Wednesday, October 22, 2014

All aboard The Holy Holy Bus as Brassneck's brand new production takes audiences on a side-splitting tour #BelFest

The Holy Holy Bus left the front of Clonard with its three passengers and tour guide setting off on its annual pilgrimage around Ireland’s religious shrines and relics. Last night’s packed Waterfront Studio audience strapped themselves into their seats as Brassneck Theatre Company delivered an exhilarating and entertaining performance of their brand new production which is premiering at Belfast Festival.

Lily (played by Stella McCusker) is coming to terms with illness and old age. She’s the kind of woman who confesses to murders to wind up visiting priests. Her daughter Sally (Roisin Gallagher, fresh from Pentecost in the Lyric) is childless, divorced and reluctantly agrees to accompany her mum on “one last big adventure”.

Tour guide Perpetua (Claire Connor) is devout, devoid of a sense of humour, and takes a condescending attitude to the loud Shankill taxi-driving bleached “pradestant” Rita (Caroline Curran, bringing a copy of 50 Shades with her) who joins the other three women on the bus “for the craic”.

Five picture frames mounted across the simple black backdrop ground each scene with simple images and the occasional well-placed video.

The laughs flow continuously with banter, truisms, facial expressions, a touch of slaggin’ and topical references to Garth Brooks and the Metropolitan Tabernacle. One joke about Bulimia jars amongst the otherwise measured script. Audience members couldn’t keep themselves from joining in the singing and humming along with the music played between acts.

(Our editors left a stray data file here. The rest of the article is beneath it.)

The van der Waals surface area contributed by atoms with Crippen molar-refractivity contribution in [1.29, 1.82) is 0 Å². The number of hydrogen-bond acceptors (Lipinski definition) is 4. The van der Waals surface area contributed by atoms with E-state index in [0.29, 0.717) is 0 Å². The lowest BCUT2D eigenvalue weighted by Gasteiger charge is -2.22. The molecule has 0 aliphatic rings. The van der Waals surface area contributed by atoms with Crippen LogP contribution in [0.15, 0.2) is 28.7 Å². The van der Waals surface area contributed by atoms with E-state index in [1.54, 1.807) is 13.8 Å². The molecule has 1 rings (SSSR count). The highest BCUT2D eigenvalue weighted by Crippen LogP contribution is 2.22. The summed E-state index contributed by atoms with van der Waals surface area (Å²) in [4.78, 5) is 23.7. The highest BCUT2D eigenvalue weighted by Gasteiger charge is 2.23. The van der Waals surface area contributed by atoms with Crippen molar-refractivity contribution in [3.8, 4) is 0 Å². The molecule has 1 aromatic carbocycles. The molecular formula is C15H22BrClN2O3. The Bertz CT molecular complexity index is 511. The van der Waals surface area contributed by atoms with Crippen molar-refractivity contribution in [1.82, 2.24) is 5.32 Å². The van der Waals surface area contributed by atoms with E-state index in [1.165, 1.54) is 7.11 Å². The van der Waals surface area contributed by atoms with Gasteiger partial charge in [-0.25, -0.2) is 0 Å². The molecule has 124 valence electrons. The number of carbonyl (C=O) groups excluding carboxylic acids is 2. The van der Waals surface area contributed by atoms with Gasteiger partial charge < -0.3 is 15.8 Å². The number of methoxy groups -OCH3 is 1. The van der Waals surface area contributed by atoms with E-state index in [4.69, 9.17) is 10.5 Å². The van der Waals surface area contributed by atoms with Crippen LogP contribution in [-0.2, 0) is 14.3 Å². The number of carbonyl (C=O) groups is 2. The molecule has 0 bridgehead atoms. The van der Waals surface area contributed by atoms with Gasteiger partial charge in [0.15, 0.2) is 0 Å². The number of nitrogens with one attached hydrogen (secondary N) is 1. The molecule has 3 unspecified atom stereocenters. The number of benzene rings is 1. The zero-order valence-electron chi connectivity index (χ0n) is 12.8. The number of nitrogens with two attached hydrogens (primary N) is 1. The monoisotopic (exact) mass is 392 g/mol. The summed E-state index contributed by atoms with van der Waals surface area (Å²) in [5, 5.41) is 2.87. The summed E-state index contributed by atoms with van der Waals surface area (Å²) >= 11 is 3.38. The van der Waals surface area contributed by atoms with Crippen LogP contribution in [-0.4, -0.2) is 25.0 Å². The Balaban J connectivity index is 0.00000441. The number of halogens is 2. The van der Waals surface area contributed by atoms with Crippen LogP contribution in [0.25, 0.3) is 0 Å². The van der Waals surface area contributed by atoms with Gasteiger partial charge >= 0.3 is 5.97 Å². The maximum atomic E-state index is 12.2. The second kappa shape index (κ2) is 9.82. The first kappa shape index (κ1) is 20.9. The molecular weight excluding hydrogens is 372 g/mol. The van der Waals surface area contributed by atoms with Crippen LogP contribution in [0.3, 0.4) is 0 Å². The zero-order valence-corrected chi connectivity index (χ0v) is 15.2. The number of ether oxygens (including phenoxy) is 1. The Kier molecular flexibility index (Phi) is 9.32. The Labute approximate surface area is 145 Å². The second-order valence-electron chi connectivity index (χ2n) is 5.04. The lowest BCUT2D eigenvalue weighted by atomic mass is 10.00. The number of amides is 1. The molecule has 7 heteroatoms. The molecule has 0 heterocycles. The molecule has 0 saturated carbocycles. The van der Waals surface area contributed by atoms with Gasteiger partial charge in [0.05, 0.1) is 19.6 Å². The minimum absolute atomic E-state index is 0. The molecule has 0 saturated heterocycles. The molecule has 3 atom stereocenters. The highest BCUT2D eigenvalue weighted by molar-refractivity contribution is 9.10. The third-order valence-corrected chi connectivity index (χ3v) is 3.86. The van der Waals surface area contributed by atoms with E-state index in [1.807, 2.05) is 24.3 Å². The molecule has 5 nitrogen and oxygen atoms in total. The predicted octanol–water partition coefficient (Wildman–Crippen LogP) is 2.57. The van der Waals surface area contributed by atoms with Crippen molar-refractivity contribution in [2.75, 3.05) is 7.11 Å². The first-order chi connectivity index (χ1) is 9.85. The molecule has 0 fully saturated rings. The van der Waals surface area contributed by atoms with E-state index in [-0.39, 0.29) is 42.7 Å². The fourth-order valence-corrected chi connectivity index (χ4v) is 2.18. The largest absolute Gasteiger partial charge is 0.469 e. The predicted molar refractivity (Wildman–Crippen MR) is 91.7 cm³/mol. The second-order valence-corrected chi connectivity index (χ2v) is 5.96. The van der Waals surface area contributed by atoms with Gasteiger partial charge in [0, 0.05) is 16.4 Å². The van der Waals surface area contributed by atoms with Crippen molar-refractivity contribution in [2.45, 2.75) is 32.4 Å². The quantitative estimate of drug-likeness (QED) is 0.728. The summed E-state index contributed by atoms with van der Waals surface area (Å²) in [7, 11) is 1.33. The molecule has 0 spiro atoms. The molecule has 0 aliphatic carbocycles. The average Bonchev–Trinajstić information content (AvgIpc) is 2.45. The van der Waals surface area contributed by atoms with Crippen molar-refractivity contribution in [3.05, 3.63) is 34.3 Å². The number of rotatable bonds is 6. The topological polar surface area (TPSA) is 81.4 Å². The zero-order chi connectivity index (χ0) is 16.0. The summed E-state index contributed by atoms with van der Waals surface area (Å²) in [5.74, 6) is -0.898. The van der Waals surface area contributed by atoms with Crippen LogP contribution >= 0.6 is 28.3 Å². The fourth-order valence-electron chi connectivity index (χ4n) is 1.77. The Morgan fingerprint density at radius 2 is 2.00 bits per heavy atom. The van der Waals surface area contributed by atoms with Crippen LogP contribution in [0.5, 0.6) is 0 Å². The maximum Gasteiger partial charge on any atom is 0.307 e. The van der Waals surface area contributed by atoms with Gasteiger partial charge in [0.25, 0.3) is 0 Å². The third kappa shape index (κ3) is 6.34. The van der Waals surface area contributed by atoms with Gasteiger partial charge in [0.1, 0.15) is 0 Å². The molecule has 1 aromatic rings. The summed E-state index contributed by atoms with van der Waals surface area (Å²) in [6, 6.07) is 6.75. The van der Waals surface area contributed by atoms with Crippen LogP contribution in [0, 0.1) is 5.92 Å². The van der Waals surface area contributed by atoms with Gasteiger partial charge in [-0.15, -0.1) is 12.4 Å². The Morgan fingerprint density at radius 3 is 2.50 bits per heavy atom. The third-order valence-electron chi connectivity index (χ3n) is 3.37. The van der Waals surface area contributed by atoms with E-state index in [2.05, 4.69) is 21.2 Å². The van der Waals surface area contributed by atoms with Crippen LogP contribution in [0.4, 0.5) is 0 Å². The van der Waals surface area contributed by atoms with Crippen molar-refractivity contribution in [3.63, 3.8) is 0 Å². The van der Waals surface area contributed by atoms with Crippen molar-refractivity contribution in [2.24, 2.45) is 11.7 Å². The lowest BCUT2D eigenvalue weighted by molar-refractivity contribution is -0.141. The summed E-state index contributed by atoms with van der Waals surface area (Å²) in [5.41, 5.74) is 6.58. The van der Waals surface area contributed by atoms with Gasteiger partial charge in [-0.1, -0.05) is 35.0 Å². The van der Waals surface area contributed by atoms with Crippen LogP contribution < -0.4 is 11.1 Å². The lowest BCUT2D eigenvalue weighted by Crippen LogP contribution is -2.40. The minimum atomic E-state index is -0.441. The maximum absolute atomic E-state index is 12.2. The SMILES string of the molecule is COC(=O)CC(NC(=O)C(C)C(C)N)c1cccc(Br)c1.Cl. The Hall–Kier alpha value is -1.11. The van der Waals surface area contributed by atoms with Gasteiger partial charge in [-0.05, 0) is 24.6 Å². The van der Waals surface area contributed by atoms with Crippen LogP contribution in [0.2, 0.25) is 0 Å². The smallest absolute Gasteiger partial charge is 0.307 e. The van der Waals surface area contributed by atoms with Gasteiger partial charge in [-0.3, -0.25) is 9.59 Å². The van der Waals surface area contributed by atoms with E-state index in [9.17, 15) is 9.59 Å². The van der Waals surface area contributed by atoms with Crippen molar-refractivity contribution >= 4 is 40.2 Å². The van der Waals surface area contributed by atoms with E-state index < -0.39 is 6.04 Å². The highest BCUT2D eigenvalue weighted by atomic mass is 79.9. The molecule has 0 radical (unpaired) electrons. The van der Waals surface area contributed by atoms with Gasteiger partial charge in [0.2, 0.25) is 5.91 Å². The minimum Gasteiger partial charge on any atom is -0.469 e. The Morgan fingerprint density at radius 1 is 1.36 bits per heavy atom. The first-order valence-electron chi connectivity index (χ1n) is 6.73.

As the play progresses, the Holy Holy Bus morphs into a secular bus and spiritual renewal is totally replaced by dreams of sexual fulfilment. In fact, some of the material in the second half – and the ad nauseum references to “black bamboo” – perhaps unnecessarily turns it into 15+ show. While the production moves substantially beyond the initial character stereotypes to get to the heart of the pain that is driving each woman, humour ultimately propels the show towards its finale as much as true healing.

The mother/daughter scenes between Stella McCusker and Roisin Gallagher are incredibly fond and moving to witness. While going on a physical journey could have become an enormous cliché around the production’s neck, Pearse Elliott’s well drawn script, strong cast and Tony Devlin’s intelligent direction mitigate the risk and deliver a great night’s entertainment.

The Holy Holy Bus is the tightest, feel-good comedy theatre I’ve seen in years, with believable on-stage chemistry and a cast with the ability to switch an audience from belly laughs to silent pathos in an instant.

This isn’t high theatre with beautiful soliloquies and speeches that school children will ever be forced to learn by rote. However, it is the kind of populist alternative pantomime deserves to be the worthy successor to the tired Grimes and McKee yuletide shows. Last night’s Waterfront Studio audience – young and old (the most diverse I’ve seen at this year’s festival so far) – loved it.

The Holy Holy Bus departs from the Waterfront Studio at 8pm every night (except Sunday) until 31 October before going on tour to Lisburn, Newtownabbey, Newry, Strabane and beyond.

Now if I could only get the tune of Hallelujah out of my head …

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Grania McFadden's review of The Holy Holy Bus in the Belfast Telegraph.

Other theatre worth checking out later this week includes An Enemy of the People (Thu-Sat), More than a Flag (Thu-Sat) and Makaronik (Fri-Sun)

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Update - The Holy Holy Bus will pull up at the Lyric Theatre in Belfast between 30 June and 10 July 2015. 

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